Harun Yahya

Presidential systems sound the alarm all over the world

“The government entered a shutdown.”

“The government has stopped paying the salaries of hundreds of thousands of civil servants and furloughed them.”

“The government is unable to pay the salaries of civil servants.”

“A bill proposing the annulment of the Affordable Care Act has passed.”

“The federal government has entered a shutdown to a large extent.”

When you see the above headlines, you may well have thought that these happened in some Third World country: Actually all these developments have taken place in the United States of America, a superpower and a country that often boasts about its system of governance. The US government was literally paralyzed when a new budget proposal did not pass Congress in October 2013. The U.S. government announced that it entered a shutdown. Many unfunded government offices had to stop providing services, and staff salaries could not be paid. Many federal employees were indefinitely furloughed. America was in a state of crisis. Previously in 1995-96, the US experienced a similar political crisis and the government again announced that it was shutdown.

In the U.S., all bills, including the budget, have to pass through the House of Representatives and the Senate. Bills that fail to pass through Congress do not go in effect. This is regarded as an insurance policy of the presidential system. Once a president is elected, it is all but impossible to remove him until new elections are held. Congress was established as a balance mechanism to prevent presidents from misusing their power. Presidential elections and the elections for the House of Representatives are held at different times in order to prevent any one branch of government from achieving complete power over the administration as a requisite of balance. In the U.S. the president is elected every four years, senators are elected every six years and members of House of Representatives are elected once every two years. If the government and the president lose strength after the elections, they are regarded as having lost popular support and it becomes possible for the opposition to obtain a majority in the House of Representatives and that leads to the opposition blocking the system. In brief, WHILE PARALYSIS OF THE STATE CAN EASILY BE PREVENTED THROUGH A MOTION OF NO-CONFIDENCE OR THROUGH THE ANNULMENT OF THE PARLIAMENT BY THE PRESIDENT UNDER THE PARLIAMENTARY SYSTEM, THAT IS NOT POSSIBLE UNDER THE PRESIDENTIAL SYSTEM!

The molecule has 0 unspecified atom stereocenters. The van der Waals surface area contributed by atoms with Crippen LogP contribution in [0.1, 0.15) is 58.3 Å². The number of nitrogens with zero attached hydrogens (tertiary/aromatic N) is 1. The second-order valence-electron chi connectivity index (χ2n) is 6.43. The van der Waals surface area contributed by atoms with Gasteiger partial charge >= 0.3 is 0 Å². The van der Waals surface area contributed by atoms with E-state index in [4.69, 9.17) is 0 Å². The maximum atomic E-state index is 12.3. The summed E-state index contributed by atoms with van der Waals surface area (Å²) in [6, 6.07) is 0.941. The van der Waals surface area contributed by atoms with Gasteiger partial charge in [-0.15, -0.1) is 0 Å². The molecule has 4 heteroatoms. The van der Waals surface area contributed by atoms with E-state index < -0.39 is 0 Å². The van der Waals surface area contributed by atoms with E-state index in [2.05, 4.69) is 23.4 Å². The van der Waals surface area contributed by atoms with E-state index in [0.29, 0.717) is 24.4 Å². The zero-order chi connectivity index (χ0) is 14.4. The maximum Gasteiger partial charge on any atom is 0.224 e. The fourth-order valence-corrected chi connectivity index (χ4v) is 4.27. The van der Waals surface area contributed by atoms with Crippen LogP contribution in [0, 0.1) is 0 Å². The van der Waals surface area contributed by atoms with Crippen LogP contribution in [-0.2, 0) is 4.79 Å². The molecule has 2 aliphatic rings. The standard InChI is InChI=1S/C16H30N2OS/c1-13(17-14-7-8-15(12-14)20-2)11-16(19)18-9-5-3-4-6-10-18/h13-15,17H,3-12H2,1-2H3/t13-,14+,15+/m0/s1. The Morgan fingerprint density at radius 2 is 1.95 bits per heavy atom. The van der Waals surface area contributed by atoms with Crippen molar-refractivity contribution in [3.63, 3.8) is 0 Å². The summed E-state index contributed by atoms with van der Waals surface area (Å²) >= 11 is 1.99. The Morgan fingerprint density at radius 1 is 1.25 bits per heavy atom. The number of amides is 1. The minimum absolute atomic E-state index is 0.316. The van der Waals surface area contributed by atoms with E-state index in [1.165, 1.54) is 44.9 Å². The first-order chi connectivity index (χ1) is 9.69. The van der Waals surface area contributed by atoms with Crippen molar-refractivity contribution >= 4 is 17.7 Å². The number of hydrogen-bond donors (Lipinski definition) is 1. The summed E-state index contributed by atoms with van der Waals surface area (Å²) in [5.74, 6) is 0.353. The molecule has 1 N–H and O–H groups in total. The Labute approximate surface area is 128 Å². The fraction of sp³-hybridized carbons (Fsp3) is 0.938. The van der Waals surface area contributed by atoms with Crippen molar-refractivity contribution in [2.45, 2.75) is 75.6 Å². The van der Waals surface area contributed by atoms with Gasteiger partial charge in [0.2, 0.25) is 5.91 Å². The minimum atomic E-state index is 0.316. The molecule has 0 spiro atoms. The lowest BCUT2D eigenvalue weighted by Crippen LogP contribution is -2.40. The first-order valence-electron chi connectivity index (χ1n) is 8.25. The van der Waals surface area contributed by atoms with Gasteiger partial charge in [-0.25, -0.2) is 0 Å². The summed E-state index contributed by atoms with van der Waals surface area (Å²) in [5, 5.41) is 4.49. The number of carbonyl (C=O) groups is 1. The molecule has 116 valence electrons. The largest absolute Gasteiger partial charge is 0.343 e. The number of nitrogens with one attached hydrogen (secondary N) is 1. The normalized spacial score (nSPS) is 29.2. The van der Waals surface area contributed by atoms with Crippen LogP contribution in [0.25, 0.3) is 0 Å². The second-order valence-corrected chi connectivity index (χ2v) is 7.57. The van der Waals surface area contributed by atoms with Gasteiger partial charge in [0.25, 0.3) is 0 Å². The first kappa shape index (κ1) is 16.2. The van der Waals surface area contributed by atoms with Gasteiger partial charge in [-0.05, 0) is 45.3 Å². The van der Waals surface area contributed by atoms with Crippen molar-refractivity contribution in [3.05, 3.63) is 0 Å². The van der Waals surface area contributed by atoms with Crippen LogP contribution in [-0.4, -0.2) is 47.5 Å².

The U.S.A. is built on a union of states. A civil war broke out less than a century after its foundation; there were vast differences of opinion. The presidential system, established to preserve the rights of all states, great and small, has today turned into a system that obstructs the rights of the people. Instead of finding a middle way through agreements and negotiations for the division of powers, a system has emerged in which right tends to lie with whoever puts on the greatest display of power. 

The American democracy, accepted and aspired to as a role model for the world, has turned into a “culture of conflict” as the phrase goes; the culture of compromise has all but disappeared. This situation now reveals that the current system calls for revision. The aim behind the presidential system is to place politics onto balances. However that balance has now been overturned in America. The failure of the House to pass a new budget brought down the system. Politics, which should be separate from the economy, has come to employ power capable of even bankrupting the Treasury.